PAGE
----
Even in unhappy marriages, divorces can be emotionally draining. The process of getting a divorce requires a lot of time, energy, and emotional investment. It can be difficult reliving the worst parts of your marriage in court, and most people hate fighting over money and property. If you’re thinking of getting a divorce in Oklahoma, you should be aware of the most common emotional and psychological effects divorces can have.
The most common emotional state that people encounter during a divorce is anger. This might seem obvious, but it’s not always clear who or what the target of the anger is. Understanding the root of the anger and dealing with it maturely are key to getting through your divorce in one piece.
For many people, it can actually be beneficial to feel and express some anger in the divorce process. Expressing your anger can be cathartic, and it might also motivate you to take care of yourself and get started on your post-marriage life. However, it’s never good to keep the anger around for too long. Dwelling on your anger can create problems like stress, irritability, and even health problems.
To get past your angry emotions, you need to focus on yourself and your goals. Once your marriage is behind you, there’s not much point to being angry about it any more. Instead, focus on the future. Keep in mind that the only person in control of your feelings is you – don’t let circumstances bring you down.
Whether you’re the party to initiate the divorce or the one on the receiving end, you’ll probably feel some guilt over your marriage ending. This is normal – we often feel like we’ve failed a test when we get a divorce, and nobody wants to admit that they made mistakes or didn’t do everything they could. It’s also common to expect your former spouse to feel guilty or to blame them for problems. However, much like anger, too much guilt can interfere with your life and prevent you from recovering.
If you’re feeling guilty about divorce, remember that you’re doing it (or your spouse is) for a reason. There’s no point in staying in a relationship that both parties aren’t happy in. An unhappy marriage isn’t good for either spouse. Whether you feel guilty for ending things or guilty for not trying to save the relationship, you need to realize that those problems and actions are in the past and can’t be changed. Instead, focus on the future and on not making the same mistakes again.
What do you do after your divorce? There is no easy answer to that question, and that can be a scary realization. Facing life after a divorce can be scary, especially if you’ve been married for a long time. Thankfully there are some things you can do to help yourself deal with this fear.
One often-recommended solution is to begin something else new and different soon after your divorce. Whether it’s moving jobs, getting a new house, or starting a hobby, a new or challenging project can help you deal with the fear of uncertainty by giving you concrete and achievable goals. The future looks scary after a divorce because we don’t know what to expect or what to do with ourselves. By taking on goals, you make it clear what you should expect. Then it simply becomes a matter of doing the work to achieve your goal.
You will probably also find comfort with friends or family members who can help you through these feelings. Don’t be afraid to ask questions of your friends or even to get help from a counselor or support group. Having help from others who have been through similar circumstances can alleviate the fear and give you answers to your concerns.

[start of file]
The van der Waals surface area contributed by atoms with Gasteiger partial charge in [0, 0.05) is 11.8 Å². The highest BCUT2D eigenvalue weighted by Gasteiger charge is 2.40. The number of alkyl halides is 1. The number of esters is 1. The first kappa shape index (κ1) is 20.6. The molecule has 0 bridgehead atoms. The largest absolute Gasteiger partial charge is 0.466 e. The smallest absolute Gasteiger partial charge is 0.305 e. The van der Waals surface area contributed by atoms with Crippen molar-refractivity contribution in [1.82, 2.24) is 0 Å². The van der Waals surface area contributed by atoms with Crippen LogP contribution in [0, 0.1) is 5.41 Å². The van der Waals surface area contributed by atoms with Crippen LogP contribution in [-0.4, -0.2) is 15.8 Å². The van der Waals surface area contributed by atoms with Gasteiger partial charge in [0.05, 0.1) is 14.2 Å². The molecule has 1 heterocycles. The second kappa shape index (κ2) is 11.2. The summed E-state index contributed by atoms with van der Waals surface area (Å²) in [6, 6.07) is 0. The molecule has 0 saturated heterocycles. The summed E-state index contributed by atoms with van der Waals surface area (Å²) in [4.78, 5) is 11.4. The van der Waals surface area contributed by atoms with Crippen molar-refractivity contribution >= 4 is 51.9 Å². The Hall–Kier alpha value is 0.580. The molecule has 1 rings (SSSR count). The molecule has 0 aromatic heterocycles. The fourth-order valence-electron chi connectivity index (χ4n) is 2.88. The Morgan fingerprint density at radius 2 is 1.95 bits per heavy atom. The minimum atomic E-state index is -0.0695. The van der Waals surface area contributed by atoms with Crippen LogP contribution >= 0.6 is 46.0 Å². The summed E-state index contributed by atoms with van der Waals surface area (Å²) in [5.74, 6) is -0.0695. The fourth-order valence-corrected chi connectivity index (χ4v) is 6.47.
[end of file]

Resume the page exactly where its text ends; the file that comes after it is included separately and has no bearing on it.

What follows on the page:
Call it what you will: rationalization, selective memory, or rose-tinted glasses. People who are divorcing tend to look back on their relationships and remember the positives while glossing over the negatives. This may lead to them wishing the relationship was healthy again, or even trying to patch things back up after a divorce. However, this rationalization is a defense mechanism. Your brain is simply trying to protect itself from pain, but it can fool people into thinking they were happier in their bad relationship than they really were.
If you ever feel tempted to return to your ex, call a friend or family member who was familiar with your relationship instead. Often they will be able to remind you of the difficult parts of your marriage. By forcing you to confront this reality, they should be able to make the prospect of returning less attractive. Alternately, you can also keep a journal or private blog, and then read over it when you’re romanticising the past too much.
A divorce can leave you bitter and upset. But unlike anger which can at least help us release our frustrations, resent and bitterness are generally negative feelings which don’t help anything. By expressing your resentment you’ll likely just make yourself feel more stressed and upset. It can also lead to you trying to intentionally hurt your ex’s feelings or make them angry.
These behaviors, while they might make you feel good at the time, aren’t productive. Instead of focusing on your resentful feelings, try to move past them and work on being more positive. By embracing forgiveness rather than negativity, you’ll feel happier with yourself and have a more productive relationship with people around you.
No matter how you’re feeling, divorce can be a difficult process. You need an experienced family lawyer to get you through your divorce and get you the best outcome. Fortunately, Bryan Stratton is exactly that: an experienced family lawyer in Oklahoma City, Oklahoma with years of divorce and family law practice. Contact his office today to schedule a free, no-obligation consultation, or follow him on Google+, Facebook andTwitter for updates and other news.